Michigan Wants to Fine Schools for Indian Mascots But Not for Violating State Laws

School contracts violate laws related to racial preferences, right-to-work, and more

State Superintendent Brian Whiston wants to fine school districts for having politically incorrect mascots, according to a news article in MLive.

MLive reported that Whiston has asked the attorney general for a legal opinion on whether his office has the authority to penalize school districts who has mascots with names such as “Redskins.” Whiston said if the answer was no, the Legislature could pass a bill to give the state superintendent that power.

Whiston said the fine could be up to 10 percent of a school district’s state aid payment.

Paw Paw Public Schools has the nickname Redskins and could face a fine of $1.62 million. Saranac Community Schools also has the name Redskins. And it could face a fine of $890,000.

ForTheRecord says: Across the state, school districts are ignoring state laws at will. In the past few years, districts have contracts which force teachers to give money to unions, establish racial and religious preferences, automatically deduct union dues, avoid transparency laws, and ignore merit pay requirements. All of those provisions are contrary to state laws.

Unlike mascot-gate, the Michigan Department of Education has not done anything about those violations or shown interest in going to the state Legislature to get the authority to enforce the law.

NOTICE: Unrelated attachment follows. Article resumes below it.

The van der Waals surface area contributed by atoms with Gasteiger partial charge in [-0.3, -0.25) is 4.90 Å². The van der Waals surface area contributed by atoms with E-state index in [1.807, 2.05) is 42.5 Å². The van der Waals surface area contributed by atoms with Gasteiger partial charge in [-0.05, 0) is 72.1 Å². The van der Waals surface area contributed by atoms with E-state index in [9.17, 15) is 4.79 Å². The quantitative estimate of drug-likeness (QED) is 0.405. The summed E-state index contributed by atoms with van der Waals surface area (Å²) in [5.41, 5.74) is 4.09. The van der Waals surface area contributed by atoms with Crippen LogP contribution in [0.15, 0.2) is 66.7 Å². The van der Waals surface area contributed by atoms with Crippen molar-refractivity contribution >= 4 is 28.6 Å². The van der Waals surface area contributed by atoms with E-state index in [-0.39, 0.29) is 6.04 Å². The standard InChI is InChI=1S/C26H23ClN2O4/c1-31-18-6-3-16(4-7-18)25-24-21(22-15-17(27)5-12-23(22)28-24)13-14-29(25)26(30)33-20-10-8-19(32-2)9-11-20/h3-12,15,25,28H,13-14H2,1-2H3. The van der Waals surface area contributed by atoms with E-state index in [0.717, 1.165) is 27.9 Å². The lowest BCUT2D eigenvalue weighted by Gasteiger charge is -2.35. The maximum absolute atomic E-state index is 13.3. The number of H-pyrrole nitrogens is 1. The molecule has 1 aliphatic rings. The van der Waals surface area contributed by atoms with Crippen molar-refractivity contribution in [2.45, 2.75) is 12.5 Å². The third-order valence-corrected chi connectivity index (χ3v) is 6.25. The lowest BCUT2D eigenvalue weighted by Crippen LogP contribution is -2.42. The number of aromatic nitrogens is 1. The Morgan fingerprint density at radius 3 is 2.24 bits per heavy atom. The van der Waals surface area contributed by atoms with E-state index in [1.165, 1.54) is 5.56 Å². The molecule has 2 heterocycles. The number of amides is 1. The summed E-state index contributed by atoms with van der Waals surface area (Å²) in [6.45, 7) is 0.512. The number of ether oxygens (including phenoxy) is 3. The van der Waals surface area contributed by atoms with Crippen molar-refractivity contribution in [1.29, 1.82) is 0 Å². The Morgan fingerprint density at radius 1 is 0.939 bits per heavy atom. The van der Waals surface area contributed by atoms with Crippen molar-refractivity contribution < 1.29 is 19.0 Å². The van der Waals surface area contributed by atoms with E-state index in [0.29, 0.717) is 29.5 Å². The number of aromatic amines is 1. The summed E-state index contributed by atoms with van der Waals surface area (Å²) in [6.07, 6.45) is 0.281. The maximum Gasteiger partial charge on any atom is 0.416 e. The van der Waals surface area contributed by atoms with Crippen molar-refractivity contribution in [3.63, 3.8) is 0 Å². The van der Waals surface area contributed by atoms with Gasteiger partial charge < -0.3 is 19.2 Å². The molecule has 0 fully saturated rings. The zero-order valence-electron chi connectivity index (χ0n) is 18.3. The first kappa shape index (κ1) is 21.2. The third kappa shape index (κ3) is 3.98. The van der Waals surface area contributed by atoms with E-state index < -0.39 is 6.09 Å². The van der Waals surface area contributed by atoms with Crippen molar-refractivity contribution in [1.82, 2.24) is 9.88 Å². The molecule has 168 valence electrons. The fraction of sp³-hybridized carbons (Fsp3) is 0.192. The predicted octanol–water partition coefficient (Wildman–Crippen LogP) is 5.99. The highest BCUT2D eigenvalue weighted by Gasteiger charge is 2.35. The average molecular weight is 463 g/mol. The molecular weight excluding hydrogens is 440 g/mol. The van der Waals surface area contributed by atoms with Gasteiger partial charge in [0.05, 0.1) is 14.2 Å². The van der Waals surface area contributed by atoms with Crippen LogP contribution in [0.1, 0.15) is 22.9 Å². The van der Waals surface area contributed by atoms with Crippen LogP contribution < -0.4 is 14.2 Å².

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Detroit Prep is a top-rated and economically and racially diverse charter school in the city. It's growth means it needs to move out from a church basement and into a new location. Nearby is a former Detroit Public Schools building, sitting empty for years. But, worried about competition, the public school district refused to sell. For years, district and local government officials in Detroit had worked to block public charter schools. They pushed legislation at the Michigan Capitol to hinder them, refused to sell to them, transferred surplus buildings from the district to the city government and imposed deed restrictions on property sales to private developers. All of it was aimed to hinder or even prevent charter school choice outside the confines of the Detroit school district.

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